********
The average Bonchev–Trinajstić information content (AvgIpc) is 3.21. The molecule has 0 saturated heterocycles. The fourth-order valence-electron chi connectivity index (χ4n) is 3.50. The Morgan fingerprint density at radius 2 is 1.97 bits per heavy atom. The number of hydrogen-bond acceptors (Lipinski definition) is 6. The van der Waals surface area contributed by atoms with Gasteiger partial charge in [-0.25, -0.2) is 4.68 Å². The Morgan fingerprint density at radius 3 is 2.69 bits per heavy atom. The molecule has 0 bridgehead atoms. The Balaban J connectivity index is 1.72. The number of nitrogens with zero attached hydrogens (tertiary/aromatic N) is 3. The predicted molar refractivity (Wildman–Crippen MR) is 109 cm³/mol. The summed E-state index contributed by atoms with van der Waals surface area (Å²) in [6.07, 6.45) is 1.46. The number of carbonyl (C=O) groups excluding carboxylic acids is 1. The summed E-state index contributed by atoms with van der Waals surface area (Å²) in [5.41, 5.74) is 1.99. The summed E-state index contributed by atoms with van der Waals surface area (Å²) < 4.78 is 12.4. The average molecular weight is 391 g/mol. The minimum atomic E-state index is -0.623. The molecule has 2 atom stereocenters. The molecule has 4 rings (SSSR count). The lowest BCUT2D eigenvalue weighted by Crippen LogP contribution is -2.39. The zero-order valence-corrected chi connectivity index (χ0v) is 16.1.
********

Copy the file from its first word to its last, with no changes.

The average Bonchev–Trinajstić information content (AvgIpc) is 3.21. The molecule has 0 saturated heterocycles. The fourth-order valence-electron chi connectivity index (χ4n) is 3.50. The Morgan fingerprint density at radius 2 is 1.97 bits per heavy atom. The number of hydrogen-bond acceptors (Lipinski definition) is 6. The van der Waals surface area contributed by atoms with Gasteiger partial charge in [-0.25, -0.2) is 4.68 Å². The Morgan fingerprint density at radius 3 is 2.69 bits per heavy atom. The molecule has 0 bridgehead atoms. The Balaban J connectivity index is 1.72. The number of nitrogens with zero attached hydrogens (tertiary/aromatic N) is 3. The predicted molar refractivity (Wildman–Crippen MR) is 109 cm³/mol. The summed E-state index contributed by atoms with van der Waals surface area (Å²) in [6.07, 6.45) is 1.46. The number of carbonyl (C=O) groups excluding carboxylic acids is 1. The summed E-state index contributed by atoms with van der Waals surface area (Å²) in [5.41, 5.74) is 1.99. The summed E-state index contributed by atoms with van der Waals surface area (Å²) < 4.78 is 12.4. The average molecular weight is 391 g/mol. The minimum atomic E-state index is -0.623. The molecule has 2 atom stereocenters. The molecule has 4 rings (SSSR count). The lowest BCUT2D eigenvalue weighted by Crippen LogP contribution is -2.39. The zero-order valence-corrected chi connectivity index (χ0v) is 16.1.